# Segments

## Big Picture

A segment is a section of a line between two points. Segments have many properties, but the most important property to understand is that line segments have a start point and an end point. Line segments can be bisected by other segments or lines. Often times, we will be asked to find the length of a segment. Two segments can be added together so that the length of the new segment is the sum of the lengths of the old segments.

## Key Terms

Segment: Portion of a line that is ended by two points.

Endpoint: Point at the end of a segment or at the start of a ray.

Distance: How far apart two geometric objects are.

Coordinate: The real number that corresponds to a point.

Congruent Segments: Two segments that have the same length.

Midpoint: A point on a line segment that divides the segment into two congruent segments.

Segment Bisector: A line, segment, or ray that passes through a midpoint of another segment.

## Distances

The distance is the length between two points. Distance is ALWAYS positive!

A line segment is labeled $$\overline{AB}$$, but the distance of the line segment (the distance between endpoints A and B) is labeled as AB or $$m\overline{AB}$$. The m stands for “measure.”

### Ruler Postulate

Ruler Postulate: Using a ruler to find the distance between two points, the distance will be the absolute value of the difference between the numbers shown on the ruler.

• The coordinate is the number associated with the point. So if the coordinates of points A and B are a and b, then the distance between A and B is |a–b| or |b–a|.  Warning: Do not use the edge of the ruler or any portion of the ruler left of the zero mark in your measurements!

The line segment on this ruler is 5 cm long, so $$AB = m\overline{AB} = 5 cm$$

• We don’t have to start at the zero mark on a ruler to measure the distance or length, but it is easier to measure distance by starting at the zero mark!

Segment Addition Postulate: The measure of any line segment can be found by adding the measures of the smaller segments that make it up.

If B is between A and C, then $$\overline{AC} = \overline{A\color{red}{B}} + \overline{\color{red}{B} \color{black}{C}}$$ If the points are not on a straight line, the Segment Addition Postulate does not apply.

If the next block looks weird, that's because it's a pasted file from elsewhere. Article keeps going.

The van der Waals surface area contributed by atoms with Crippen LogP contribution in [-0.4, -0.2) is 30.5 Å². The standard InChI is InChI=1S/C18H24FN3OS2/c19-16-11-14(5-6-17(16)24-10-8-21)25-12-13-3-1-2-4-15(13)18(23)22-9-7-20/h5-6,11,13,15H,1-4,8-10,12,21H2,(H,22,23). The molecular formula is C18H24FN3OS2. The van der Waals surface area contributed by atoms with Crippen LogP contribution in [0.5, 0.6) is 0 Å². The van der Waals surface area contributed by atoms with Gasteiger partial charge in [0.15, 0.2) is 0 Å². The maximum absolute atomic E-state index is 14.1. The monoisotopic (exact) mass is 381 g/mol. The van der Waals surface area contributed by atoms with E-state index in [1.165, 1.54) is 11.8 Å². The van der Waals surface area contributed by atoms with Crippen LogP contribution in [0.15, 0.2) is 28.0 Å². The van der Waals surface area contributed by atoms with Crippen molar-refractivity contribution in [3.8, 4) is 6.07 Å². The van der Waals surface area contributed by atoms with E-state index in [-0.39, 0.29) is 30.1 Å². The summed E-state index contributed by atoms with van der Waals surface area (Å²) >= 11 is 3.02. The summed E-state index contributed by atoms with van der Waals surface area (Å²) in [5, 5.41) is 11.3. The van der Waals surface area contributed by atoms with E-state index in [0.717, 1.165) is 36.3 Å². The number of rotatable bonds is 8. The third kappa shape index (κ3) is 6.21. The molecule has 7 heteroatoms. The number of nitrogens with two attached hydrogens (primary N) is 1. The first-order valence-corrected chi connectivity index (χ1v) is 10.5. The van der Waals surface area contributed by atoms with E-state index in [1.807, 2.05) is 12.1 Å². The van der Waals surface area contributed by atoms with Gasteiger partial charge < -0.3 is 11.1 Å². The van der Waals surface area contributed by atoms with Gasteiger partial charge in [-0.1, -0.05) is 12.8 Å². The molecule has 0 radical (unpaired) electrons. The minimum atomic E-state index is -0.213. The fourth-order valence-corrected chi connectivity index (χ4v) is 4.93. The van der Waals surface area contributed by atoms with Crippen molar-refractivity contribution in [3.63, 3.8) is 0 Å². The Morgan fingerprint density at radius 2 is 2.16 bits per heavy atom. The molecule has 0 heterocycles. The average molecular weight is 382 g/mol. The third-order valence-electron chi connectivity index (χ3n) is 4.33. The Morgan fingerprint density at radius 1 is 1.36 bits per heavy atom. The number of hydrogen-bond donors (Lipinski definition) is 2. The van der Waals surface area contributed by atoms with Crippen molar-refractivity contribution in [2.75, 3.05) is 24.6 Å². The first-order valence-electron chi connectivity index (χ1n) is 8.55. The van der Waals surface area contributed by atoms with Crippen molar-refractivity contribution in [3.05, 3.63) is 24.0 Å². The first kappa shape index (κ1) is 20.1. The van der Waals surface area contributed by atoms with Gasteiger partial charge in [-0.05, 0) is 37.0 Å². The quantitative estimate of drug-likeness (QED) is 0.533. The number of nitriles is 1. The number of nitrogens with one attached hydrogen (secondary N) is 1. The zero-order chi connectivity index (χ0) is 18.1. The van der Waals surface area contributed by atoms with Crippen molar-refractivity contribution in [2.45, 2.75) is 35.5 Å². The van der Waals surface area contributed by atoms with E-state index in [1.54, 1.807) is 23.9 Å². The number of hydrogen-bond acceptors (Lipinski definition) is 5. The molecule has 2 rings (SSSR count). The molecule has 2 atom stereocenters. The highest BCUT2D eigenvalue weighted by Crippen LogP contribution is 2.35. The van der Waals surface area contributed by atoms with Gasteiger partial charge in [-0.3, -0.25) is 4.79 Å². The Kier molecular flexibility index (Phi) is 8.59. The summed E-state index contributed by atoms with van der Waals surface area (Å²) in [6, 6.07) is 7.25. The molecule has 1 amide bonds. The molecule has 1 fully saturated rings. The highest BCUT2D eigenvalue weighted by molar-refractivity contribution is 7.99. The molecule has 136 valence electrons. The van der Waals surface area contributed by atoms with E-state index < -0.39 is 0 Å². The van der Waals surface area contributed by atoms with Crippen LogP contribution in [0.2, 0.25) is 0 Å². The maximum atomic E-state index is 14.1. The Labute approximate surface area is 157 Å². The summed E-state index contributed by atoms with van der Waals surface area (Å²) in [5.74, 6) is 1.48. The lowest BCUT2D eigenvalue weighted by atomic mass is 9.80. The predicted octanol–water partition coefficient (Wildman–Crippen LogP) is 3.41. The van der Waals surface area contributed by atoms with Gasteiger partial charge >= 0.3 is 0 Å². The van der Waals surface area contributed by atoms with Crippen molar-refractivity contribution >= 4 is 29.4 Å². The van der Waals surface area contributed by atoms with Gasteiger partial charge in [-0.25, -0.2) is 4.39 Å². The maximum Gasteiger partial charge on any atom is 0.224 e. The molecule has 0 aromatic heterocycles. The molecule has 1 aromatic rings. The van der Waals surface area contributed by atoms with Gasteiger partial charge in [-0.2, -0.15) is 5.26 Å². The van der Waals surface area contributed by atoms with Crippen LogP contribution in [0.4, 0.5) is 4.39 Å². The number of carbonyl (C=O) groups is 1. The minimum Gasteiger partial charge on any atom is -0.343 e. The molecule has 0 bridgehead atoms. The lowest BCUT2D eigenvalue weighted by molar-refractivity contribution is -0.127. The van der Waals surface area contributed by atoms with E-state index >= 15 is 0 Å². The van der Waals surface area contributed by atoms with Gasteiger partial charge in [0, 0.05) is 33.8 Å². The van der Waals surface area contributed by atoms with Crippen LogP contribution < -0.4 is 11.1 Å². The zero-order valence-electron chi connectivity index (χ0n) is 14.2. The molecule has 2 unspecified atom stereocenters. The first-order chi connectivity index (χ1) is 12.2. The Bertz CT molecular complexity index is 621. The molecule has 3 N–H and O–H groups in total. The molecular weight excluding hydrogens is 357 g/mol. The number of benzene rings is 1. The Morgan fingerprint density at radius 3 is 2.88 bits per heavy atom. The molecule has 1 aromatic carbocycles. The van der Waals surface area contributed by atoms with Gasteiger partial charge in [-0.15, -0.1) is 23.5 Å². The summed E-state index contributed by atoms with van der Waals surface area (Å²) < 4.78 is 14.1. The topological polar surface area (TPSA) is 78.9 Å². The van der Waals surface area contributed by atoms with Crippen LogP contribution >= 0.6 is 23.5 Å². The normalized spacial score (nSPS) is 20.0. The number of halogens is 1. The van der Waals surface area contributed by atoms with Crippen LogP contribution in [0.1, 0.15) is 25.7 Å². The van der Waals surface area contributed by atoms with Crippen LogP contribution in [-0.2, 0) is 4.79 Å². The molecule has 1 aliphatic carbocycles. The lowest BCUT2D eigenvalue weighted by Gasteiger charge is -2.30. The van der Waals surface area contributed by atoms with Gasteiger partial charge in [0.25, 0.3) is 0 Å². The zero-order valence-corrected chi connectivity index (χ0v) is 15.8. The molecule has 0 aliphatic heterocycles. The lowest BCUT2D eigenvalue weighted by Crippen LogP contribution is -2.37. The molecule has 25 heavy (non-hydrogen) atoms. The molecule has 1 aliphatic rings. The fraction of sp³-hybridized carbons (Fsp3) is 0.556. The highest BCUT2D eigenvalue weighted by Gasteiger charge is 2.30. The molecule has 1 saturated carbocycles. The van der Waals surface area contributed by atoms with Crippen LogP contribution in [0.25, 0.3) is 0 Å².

# Segments cont.

## Distances on Grids

Using the Ruler Postulate, we can find the distances for horizontal and vertical lines plotted in the x - y plane.

If two points line up horizontally, the change in the x-coordinates will be the distance between the points.

• Distance = |-4 - 3| = 7 If two points line up vertically, the change in the y-coordinates will be the distance between the points.

• Distance = |9 - 3| = 6 The general distance formula to find the length between two points is:

• d = $$\sqrt{(\color{blue}{x_1 - x_2} \color{black}{)^2} + (\color{red}{y_1 - y_2}\color{black}{)^2}}$$ Be careful of signs when working with negative coordinates! See Geometry Study Guide: Pythagorean Theorem for a proof of this formula

## Congruent Segments

When two segments have the same length, they are congruent. The symbol $$\cong$$ is used to show congruence

To label congruent segments in a diagram, tick marks are used. Segments that are congruent will have the same number of tick marks.

• If $$AB = CD$$, then $$\overline{AB} \cong \overline{CD}$$  Use = to mean equality for numbers and $$\cong$$ to mean congruence for figures.

### Midpoint

Midpoint Postulate: Any line segment will have exactly one midpoint.

B is the midpoint of  $$\overline{AC}$$ if  $$AB = CD$$ • Do not assume a point is the midpoint if there are no tick marks showing the segments are congruent!

A  segment bisector is any ray, segment, or line that intersects the segment at its midpoint. Midpoint formula: The midpoint for two points $$(x_1, y_1)$$ and $$(x_2, y_2)$$ is ($$\frac{x_1 + x_2}{2}, \frac{y_1 + y_2}{2}$$)

• The midpoint is the average of the x-values and the average of the y-values.

Example: